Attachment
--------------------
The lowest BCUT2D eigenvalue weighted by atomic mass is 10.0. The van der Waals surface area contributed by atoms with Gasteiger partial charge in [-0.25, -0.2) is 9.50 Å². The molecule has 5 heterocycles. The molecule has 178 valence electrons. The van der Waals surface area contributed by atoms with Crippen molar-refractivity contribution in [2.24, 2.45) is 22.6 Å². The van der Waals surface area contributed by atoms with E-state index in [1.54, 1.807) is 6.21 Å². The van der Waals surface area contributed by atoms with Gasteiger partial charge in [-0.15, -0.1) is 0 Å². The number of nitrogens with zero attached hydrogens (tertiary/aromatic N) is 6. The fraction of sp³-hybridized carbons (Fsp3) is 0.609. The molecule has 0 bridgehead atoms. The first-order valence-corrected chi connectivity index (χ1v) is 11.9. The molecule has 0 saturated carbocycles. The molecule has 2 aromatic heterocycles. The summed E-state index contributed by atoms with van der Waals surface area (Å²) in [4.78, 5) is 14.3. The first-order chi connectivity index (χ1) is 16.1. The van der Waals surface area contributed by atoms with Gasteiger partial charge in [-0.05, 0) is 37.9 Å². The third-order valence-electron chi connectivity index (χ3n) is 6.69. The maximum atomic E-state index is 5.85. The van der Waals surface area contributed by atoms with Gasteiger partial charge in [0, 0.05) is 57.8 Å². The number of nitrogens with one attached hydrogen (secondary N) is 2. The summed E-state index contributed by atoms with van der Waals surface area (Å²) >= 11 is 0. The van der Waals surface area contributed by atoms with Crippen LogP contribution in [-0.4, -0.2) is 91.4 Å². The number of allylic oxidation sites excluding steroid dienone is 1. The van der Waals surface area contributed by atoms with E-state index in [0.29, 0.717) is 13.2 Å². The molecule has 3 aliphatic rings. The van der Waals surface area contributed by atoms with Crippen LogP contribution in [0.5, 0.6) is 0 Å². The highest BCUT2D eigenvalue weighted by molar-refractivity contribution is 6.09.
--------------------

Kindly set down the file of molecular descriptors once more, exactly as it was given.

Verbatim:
The lowest BCUT2D eigenvalue weighted by atomic mass is 10.0. The van der Waals surface area contributed by atoms with Gasteiger partial charge in [-0.25, -0.2) is 9.50 Å². The molecule has 5 heterocycles. The molecule has 178 valence electrons. The van der Waals surface area contributed by atoms with Crippen molar-refractivity contribution in [2.24, 2.45) is 22.6 Å². The van der Waals surface area contributed by atoms with E-state index in [1.54, 1.807) is 6.21 Å². The van der Waals surface area contributed by atoms with Gasteiger partial charge in [-0.15, -0.1) is 0 Å². The number of nitrogens with zero attached hydrogens (tertiary/aromatic N) is 6. The fraction of sp³-hybridized carbons (Fsp3) is 0.609. The molecule has 0 bridgehead atoms. The first-order valence-corrected chi connectivity index (χ1v) is 11.9. The molecule has 0 saturated carbocycles. The molecule has 2 aromatic heterocycles. The summed E-state index contributed by atoms with van der Waals surface area (Å²) in [4.78, 5) is 14.3. The first-order chi connectivity index (χ1) is 16.1. The van der Waals surface area contributed by atoms with Gasteiger partial charge in [-0.05, 0) is 37.9 Å². The third-order valence-electron chi connectivity index (χ3n) is 6.69. The maximum atomic E-state index is 5.85. The van der Waals surface area contributed by atoms with Gasteiger partial charge in [0, 0.05) is 57.8 Å². The number of nitrogens with one attached hydrogen (secondary N) is 2. The summed E-state index contributed by atoms with van der Waals surface area (Å²) >= 11 is 0. The van der Waals surface area contributed by atoms with Crippen LogP contribution in [-0.4, -0.2) is 91.4 Å². The number of allylic oxidation sites excluding steroid dienone is 1. The van der Waals surface area contributed by atoms with E-state index in [0.29, 0.717) is 13.2 Å². The molecule has 3 aliphatic rings. The van der Waals surface area contributed by atoms with Crippen LogP contribution in [0.5, 0.6) is 0 Å². The highest BCUT2D eigenvalue weighted by molar-refractivity contribution is 6.09.